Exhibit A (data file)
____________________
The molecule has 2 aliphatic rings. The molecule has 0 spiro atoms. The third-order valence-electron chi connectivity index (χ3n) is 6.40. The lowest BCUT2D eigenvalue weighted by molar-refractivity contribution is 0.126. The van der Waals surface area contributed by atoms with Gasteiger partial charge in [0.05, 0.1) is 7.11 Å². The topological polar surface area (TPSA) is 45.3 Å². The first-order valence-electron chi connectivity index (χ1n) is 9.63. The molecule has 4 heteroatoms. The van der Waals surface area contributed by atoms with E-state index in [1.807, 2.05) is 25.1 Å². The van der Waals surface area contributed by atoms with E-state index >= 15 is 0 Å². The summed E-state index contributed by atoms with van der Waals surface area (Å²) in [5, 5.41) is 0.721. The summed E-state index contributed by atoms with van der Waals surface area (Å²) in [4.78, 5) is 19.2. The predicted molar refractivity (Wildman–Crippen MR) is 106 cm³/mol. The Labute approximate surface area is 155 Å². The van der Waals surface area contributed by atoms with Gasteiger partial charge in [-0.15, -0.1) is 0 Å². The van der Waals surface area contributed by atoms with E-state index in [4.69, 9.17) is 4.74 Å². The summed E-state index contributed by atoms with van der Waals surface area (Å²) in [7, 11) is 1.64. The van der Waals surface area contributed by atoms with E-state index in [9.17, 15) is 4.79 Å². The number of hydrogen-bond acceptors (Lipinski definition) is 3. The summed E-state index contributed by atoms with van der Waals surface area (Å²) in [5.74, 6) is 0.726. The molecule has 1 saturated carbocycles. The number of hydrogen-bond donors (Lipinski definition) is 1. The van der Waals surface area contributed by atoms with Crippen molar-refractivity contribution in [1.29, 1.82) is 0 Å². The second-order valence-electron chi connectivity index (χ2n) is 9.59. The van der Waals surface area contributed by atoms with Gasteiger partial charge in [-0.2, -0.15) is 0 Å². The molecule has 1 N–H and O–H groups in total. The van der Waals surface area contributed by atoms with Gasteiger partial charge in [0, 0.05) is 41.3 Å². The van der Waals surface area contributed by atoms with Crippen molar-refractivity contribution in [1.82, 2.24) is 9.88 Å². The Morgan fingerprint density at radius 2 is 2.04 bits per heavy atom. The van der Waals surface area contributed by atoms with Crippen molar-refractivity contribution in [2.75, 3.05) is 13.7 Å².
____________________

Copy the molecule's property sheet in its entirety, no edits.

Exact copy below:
The molecule has 2 aliphatic rings. The molecule has 0 spiro atoms. The third-order valence-electron chi connectivity index (χ3n) is 6.40. The lowest BCUT2D eigenvalue weighted by molar-refractivity contribution is 0.126. The van der Waals surface area contributed by atoms with Gasteiger partial charge in [0.05, 0.1) is 7.11 Å². The topological polar surface area (TPSA) is 45.3 Å². The first-order valence-electron chi connectivity index (χ1n) is 9.63. The molecule has 4 heteroatoms. The van der Waals surface area contributed by atoms with E-state index in [1.807, 2.05) is 25.1 Å². The van der Waals surface area contributed by atoms with E-state index >= 15 is 0 Å². The summed E-state index contributed by atoms with van der Waals surface area (Å²) in [5, 5.41) is 0.721. The summed E-state index contributed by atoms with van der Waals surface area (Å²) in [4.78, 5) is 19.2. The predicted molar refractivity (Wildman–Crippen MR) is 106 cm³/mol. The Labute approximate surface area is 155 Å². The van der Waals surface area contributed by atoms with Gasteiger partial charge in [-0.15, -0.1) is 0 Å². The van der Waals surface area contributed by atoms with E-state index in [4.69, 9.17) is 4.74 Å². The summed E-state index contributed by atoms with van der Waals surface area (Å²) in [7, 11) is 1.64. The van der Waals surface area contributed by atoms with E-state index in [9.17, 15) is 4.79 Å². The number of hydrogen-bond acceptors (Lipinski definition) is 3. The summed E-state index contributed by atoms with van der Waals surface area (Å²) in [5.74, 6) is 0.726. The molecule has 1 saturated carbocycles. The number of hydrogen-bond donors (Lipinski definition) is 1. The van der Waals surface area contributed by atoms with Crippen molar-refractivity contribution in [1.29, 1.82) is 0 Å². The second-order valence-electron chi connectivity index (χ2n) is 9.59. The van der Waals surface area contributed by atoms with Gasteiger partial charge in [-0.2, -0.15) is 0 Å². The molecule has 1 N–H and O–H groups in total. The van der Waals surface area contributed by atoms with Gasteiger partial charge in [0, 0.05) is 41.3 Å². The van der Waals surface area contributed by atoms with Crippen molar-refractivity contribution in [1.82, 2.24) is 9.88 Å². The Morgan fingerprint density at radius 2 is 2.04 bits per heavy atom. The van der Waals surface area contributed by atoms with Crippen molar-refractivity contribution in [2.75, 3.05) is 13.7 Å².